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Pubarche refers to the first appearance of pubic hair at puberty. Pubarche[1] is one of the physical changes of puberty and can occur independently of complete puberty. Pubarche usually results from rising levels of androgen and not estrogens in females, and androgens in males from the adrenal glands, ovaries, or testes but may also result from exposure to an anabolic steroid.[2]

When pubarche occurs prematurely (in early or mid-childhood), it is referred to as premature pubarche or precocious puberty and may warrant an evaluation. Premature adrenarche is the most common cause of premature pubarche. Early occurrences can arise due to congenital adrenal hyperplasia, androgen-producing tumors of the adrenals or gonads. When adrenarche, central puberty, and all pathologic conditions have been excluded, the term isolated premature pubarche is used to describe the unexplained development of pubic hair at an early age without other hormonal or physical changes of puberty.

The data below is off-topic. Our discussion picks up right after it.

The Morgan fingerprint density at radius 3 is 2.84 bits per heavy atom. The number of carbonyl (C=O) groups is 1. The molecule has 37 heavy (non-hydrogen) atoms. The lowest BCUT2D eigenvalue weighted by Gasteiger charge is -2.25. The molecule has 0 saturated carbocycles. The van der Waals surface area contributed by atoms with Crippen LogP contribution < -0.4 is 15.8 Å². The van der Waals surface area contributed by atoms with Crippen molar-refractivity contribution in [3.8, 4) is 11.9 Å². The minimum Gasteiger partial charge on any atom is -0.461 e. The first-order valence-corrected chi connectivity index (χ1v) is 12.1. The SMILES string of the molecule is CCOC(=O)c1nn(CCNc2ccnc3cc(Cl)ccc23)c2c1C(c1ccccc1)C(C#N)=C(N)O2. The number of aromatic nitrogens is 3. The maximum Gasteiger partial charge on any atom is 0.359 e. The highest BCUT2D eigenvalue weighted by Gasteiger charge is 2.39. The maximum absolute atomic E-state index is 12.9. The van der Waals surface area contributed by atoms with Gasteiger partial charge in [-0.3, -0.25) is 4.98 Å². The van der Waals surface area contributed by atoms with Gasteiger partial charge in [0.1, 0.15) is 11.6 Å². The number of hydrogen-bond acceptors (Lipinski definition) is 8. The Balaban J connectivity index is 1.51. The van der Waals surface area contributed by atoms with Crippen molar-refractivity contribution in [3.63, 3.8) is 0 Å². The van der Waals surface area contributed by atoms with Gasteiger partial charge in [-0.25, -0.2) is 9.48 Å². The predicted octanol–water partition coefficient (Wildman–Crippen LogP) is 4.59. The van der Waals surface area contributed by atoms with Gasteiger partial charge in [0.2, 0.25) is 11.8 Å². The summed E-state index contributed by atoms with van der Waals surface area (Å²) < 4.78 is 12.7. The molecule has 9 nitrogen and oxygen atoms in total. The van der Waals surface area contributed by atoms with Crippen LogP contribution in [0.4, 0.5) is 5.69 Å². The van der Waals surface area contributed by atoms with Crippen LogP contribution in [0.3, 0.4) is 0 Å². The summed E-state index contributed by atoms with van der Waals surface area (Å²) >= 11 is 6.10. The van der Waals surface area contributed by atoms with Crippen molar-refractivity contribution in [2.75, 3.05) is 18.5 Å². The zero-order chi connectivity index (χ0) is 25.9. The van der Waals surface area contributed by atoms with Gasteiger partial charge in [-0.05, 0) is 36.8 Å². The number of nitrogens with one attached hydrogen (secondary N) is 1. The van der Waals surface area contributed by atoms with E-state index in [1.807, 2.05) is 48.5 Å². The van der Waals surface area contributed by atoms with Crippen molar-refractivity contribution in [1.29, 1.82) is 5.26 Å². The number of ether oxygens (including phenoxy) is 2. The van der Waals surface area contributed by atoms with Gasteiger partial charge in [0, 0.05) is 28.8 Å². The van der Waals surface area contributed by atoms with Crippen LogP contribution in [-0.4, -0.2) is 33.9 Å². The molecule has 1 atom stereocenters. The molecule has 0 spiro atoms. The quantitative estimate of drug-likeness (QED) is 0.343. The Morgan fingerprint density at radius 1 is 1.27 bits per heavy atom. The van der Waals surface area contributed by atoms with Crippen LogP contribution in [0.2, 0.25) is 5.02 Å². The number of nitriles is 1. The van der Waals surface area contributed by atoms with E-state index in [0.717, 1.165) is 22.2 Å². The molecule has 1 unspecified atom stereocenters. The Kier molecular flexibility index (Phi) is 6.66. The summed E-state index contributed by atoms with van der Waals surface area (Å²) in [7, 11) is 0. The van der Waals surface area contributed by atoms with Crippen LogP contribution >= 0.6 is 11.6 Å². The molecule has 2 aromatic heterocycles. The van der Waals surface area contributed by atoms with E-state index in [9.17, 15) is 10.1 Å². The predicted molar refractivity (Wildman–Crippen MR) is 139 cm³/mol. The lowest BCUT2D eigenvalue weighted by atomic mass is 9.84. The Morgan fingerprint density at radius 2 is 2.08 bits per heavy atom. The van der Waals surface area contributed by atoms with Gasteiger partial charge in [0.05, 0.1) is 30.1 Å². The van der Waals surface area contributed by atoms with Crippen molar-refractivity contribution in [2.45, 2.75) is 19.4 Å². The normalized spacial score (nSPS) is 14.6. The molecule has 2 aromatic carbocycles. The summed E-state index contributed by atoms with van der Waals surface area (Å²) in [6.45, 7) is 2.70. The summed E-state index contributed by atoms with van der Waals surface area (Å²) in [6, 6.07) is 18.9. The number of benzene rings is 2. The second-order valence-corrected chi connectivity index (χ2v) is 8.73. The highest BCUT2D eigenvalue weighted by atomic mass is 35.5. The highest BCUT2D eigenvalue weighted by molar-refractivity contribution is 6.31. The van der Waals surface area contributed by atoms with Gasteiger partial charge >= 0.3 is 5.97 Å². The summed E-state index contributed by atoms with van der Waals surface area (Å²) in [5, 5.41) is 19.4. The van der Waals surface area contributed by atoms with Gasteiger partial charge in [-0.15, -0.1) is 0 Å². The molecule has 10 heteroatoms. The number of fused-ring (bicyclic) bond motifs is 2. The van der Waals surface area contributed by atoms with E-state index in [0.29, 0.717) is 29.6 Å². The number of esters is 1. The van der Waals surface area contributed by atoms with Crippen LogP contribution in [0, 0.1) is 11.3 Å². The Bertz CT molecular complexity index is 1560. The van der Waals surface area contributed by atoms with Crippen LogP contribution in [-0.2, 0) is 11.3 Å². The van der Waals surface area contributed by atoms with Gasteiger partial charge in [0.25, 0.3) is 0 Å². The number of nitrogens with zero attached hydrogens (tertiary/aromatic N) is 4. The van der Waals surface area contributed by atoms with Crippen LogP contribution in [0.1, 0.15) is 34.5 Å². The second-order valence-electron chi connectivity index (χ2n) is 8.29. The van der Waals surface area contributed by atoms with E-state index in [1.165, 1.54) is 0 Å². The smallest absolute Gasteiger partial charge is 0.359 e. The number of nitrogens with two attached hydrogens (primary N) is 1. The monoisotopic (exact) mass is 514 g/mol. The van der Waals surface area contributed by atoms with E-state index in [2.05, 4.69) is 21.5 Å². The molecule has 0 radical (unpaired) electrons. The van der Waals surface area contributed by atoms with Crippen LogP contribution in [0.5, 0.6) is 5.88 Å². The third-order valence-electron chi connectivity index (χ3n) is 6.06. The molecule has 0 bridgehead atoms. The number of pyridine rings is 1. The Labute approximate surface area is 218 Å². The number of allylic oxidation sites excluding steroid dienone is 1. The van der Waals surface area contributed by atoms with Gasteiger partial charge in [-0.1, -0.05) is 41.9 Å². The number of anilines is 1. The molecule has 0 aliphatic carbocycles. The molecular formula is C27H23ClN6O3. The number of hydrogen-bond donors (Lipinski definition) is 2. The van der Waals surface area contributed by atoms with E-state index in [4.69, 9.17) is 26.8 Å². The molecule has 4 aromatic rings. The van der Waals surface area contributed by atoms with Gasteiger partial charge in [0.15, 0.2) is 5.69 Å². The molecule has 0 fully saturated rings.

Average age[edit]

Five Tanner stages of male genitalia and pubic hair. The Adolescent Period
Stages of female genitalia and pubic hair during puberty.

The average beginning of pubarche varies due to many factors, including climate, nourishment, weight, nurture, and genes. First (and often transient) pubic hair resulting from adrenarche may appear between ages 10-12 preceding puberty.

During puberty pubarche tends to occur earlier in females than males, as with most puberty stages and puberty as a whole. The average age for females varies between 12 and 14, and for males, about 13–15.[citation needed]

See also[edit]


  1. ^ The word results from the combination of a Latin and a Greek word: pub-es, "adult, full-grown, manly", and ἀρχή [arkʰɛ̌ː], "beginning, onset".
  2. ^ Callahan, Tamara L.; Caughey, Aaron B.; Heffner, Linda (2003). Blueprints Obstetrics & Gynecology. Blackwell Publishing. ISBN 1-4051-0331-0.

External links[edit]